Friday, 15 August 2014

Forgiveness beats permission: Antony Gough edition

In post-quake Christchurch, getting anything done was effectively illegal. And so those determined to get things done needed to be creative.

Georgina Stylianou reports on a talk Antony Gough gave at Canterbury yesterday. He'd said a few similar things in his address to the College on receiving his Honorary Doctorate earlier this year.
He told the packed meeting room not to take no for an answer and listed examples of when he had successfully challenged authority in the past, particularly after the earthquakes. 
He gained temporary unpaid employment with a demolition company to get access to one of his damaged central city buildings. He also convinced his engineers to do another inspection of a property with the sole purpose of rescuing his computer servers.
He managed to obtain the first month-long pass into the CBD red zone and became the ''naughty person who would go into town and take photos''.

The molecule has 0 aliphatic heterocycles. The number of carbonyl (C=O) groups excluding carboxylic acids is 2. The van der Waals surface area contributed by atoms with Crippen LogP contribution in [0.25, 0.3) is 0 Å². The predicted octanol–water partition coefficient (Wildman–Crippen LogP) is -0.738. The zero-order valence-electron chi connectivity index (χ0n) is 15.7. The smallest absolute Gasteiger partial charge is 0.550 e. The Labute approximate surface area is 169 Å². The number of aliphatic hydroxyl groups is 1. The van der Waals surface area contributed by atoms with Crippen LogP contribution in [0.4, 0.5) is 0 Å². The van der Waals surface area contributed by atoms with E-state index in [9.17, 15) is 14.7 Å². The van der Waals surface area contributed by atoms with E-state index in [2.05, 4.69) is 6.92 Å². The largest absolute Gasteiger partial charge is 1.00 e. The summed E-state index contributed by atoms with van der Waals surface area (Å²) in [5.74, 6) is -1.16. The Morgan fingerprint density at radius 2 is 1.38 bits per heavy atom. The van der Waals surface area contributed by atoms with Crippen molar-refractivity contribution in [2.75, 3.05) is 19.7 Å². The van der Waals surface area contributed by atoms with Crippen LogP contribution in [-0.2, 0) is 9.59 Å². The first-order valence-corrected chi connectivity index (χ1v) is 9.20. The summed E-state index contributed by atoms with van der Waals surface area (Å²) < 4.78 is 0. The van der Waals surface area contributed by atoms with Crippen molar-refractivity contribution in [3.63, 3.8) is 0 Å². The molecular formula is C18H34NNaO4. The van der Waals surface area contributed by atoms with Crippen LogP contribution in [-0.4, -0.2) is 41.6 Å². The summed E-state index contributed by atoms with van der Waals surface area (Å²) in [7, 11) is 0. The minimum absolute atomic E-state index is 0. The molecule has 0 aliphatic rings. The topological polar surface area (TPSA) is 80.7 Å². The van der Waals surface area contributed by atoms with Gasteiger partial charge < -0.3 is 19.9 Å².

''I told them there was no way that was going to happen... I broke the rules and got the square reopened.''
As the unpaid employee of a demolition company, he was able to pack up luggage left behind by guests at the Poplars Apartment Hotel and spent thousands of dollars shipping it around the world.
Antony Gough: hero.

I'm sure many others have stories of sneaky night-time raids to rescue cordoned-off computer servers. Hopefully, sometime in the future, they'll be able to tell their stories without fear of being fired for it by their overly process-bound bosses.

It would be interesting to have a measure of the degree to which different firms or industries make it easier to seek forgiveness for doing awesome things than to seek permission to do it in the first place.

I'm not sure academia would come out well.

1 comment:

  1. As one of the guests present in the Poplars Hotel when the earthquake struck I shall always be grateful to Antony for his immediate assistance, hospitality at his home and for rescuing most of my possessions from the wreckage and sending them to me in the UK. I admire his efforts and initiative in the reconstruction of Christchurch,